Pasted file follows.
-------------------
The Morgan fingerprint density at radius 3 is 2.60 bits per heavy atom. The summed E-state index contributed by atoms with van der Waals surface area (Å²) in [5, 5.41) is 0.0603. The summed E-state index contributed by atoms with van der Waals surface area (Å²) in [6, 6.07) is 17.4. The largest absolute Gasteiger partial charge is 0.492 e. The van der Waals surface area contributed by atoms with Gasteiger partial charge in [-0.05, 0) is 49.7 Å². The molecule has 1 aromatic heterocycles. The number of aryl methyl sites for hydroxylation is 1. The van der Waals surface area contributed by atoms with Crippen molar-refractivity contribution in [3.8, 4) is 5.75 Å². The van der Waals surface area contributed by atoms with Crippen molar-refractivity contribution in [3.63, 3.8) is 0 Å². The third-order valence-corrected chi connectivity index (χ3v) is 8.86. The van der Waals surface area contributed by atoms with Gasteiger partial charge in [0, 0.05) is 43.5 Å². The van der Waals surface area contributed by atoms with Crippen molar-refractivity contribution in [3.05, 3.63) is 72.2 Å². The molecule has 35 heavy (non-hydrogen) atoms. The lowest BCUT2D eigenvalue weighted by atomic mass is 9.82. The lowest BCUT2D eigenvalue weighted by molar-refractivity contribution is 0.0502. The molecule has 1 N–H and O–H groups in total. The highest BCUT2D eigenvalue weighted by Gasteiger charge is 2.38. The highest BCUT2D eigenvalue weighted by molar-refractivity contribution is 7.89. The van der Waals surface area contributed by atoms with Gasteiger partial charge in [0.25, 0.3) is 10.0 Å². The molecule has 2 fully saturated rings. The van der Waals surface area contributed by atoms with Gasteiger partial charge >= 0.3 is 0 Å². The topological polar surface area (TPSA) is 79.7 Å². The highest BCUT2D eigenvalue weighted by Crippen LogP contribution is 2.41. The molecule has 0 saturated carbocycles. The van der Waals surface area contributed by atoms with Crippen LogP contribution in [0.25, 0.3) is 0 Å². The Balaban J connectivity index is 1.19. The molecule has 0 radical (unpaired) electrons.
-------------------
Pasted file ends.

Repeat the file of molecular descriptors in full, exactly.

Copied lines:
The Morgan fingerprint density at radius 3 is 2.60 bits per heavy atom. The summed E-state index contributed by atoms with van der Waals surface area (Å²) in [5, 5.41) is 0.0603. The summed E-state index contributed by atoms with van der Waals surface area (Å²) in [6, 6.07) is 17.4. The largest absolute Gasteiger partial charge is 0.492 e. The van der Waals surface area contributed by atoms with Gasteiger partial charge in [-0.05, 0) is 49.7 Å². The molecule has 1 aromatic heterocycles. The number of aryl methyl sites for hydroxylation is 1. The van der Waals surface area contributed by atoms with Crippen molar-refractivity contribution in [3.8, 4) is 5.75 Å². The van der Waals surface area contributed by atoms with Crippen molar-refractivity contribution in [3.63, 3.8) is 0 Å². The third-order valence-corrected chi connectivity index (χ3v) is 8.86. The van der Waals surface area contributed by atoms with Gasteiger partial charge in [0, 0.05) is 43.5 Å². The van der Waals surface area contributed by atoms with Crippen molar-refractivity contribution in [3.05, 3.63) is 72.2 Å². The molecule has 35 heavy (non-hydrogen) atoms. The lowest BCUT2D eigenvalue weighted by atomic mass is 9.82. The lowest BCUT2D eigenvalue weighted by molar-refractivity contribution is 0.0502. The molecule has 1 N–H and O–H groups in total. The highest BCUT2D eigenvalue weighted by Gasteiger charge is 2.38. The highest BCUT2D eigenvalue weighted by molar-refractivity contribution is 7.89. The van der Waals surface area contributed by atoms with Gasteiger partial charge in [0.25, 0.3) is 10.0 Å². The molecule has 2 fully saturated rings. The van der Waals surface area contributed by atoms with Gasteiger partial charge >= 0.3 is 0 Å². The topological polar surface area (TPSA) is 79.7 Å². The highest BCUT2D eigenvalue weighted by Crippen LogP contribution is 2.41. The molecule has 0 saturated carbocycles. The van der Waals surface area contributed by atoms with Crippen LogP contribution in [0.25, 0.3) is 0 Å². The Balaban J connectivity index is 1.19. The molecule has 0 radical (unpaired) electrons.